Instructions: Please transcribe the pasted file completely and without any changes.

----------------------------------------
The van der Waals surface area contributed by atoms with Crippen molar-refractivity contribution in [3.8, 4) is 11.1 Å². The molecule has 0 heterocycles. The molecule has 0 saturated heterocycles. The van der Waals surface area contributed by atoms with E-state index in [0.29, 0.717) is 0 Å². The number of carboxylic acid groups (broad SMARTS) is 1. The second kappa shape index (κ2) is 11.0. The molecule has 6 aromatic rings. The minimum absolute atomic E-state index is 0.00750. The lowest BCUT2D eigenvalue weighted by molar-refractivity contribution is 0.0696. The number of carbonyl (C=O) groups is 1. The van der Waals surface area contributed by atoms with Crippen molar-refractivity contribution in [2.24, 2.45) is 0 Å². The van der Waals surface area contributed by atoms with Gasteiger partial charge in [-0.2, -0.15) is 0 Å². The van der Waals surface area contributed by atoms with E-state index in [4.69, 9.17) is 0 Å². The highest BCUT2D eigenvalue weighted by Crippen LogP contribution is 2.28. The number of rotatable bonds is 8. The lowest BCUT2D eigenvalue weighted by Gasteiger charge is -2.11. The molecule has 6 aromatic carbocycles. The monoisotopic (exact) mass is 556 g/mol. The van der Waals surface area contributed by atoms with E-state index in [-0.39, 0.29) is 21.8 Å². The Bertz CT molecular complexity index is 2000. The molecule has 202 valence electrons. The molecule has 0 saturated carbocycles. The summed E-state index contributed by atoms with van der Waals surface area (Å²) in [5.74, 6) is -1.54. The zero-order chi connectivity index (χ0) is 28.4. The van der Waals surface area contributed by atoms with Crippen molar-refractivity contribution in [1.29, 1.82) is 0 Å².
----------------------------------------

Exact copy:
The van der Waals surface area contributed by atoms with Crippen molar-refractivity contribution in [3.8, 4) is 11.1 Å². The molecule has 0 heterocycles. The molecule has 0 saturated heterocycles. The van der Waals surface area contributed by atoms with E-state index in [0.29, 0.717) is 0 Å². The number of carboxylic acid groups (broad SMARTS) is 1. The second kappa shape index (κ2) is 11.0. The molecule has 6 aromatic rings. The minimum absolute atomic E-state index is 0.00750. The lowest BCUT2D eigenvalue weighted by molar-refractivity contribution is 0.0696. The number of carbonyl (C=O) groups is 1. The van der Waals surface area contributed by atoms with Crippen molar-refractivity contribution in [2.24, 2.45) is 0 Å². The van der Waals surface area contributed by atoms with Gasteiger partial charge in [-0.2, -0.15) is 0 Å². The van der Waals surface area contributed by atoms with E-state index in [4.69, 9.17) is 0 Å². The highest BCUT2D eigenvalue weighted by Crippen LogP contribution is 2.28. The number of rotatable bonds is 8. The lowest BCUT2D eigenvalue weighted by Gasteiger charge is -2.11. The molecule has 6 aromatic carbocycles. The monoisotopic (exact) mass is 556 g/mol. The van der Waals surface area contributed by atoms with E-state index in [-0.39, 0.29) is 21.8 Å². The Bertz CT molecular complexity index is 2000. The molecule has 202 valence electrons. The molecule has 0 saturated carbocycles. The summed E-state index contributed by atoms with van der Waals surface area (Å²) in [5.74, 6) is -1.54. The zero-order chi connectivity index (χ0) is 28.4. The van der Waals surface area contributed by atoms with Crippen molar-refractivity contribution in [1.29, 1.82) is 0 Å².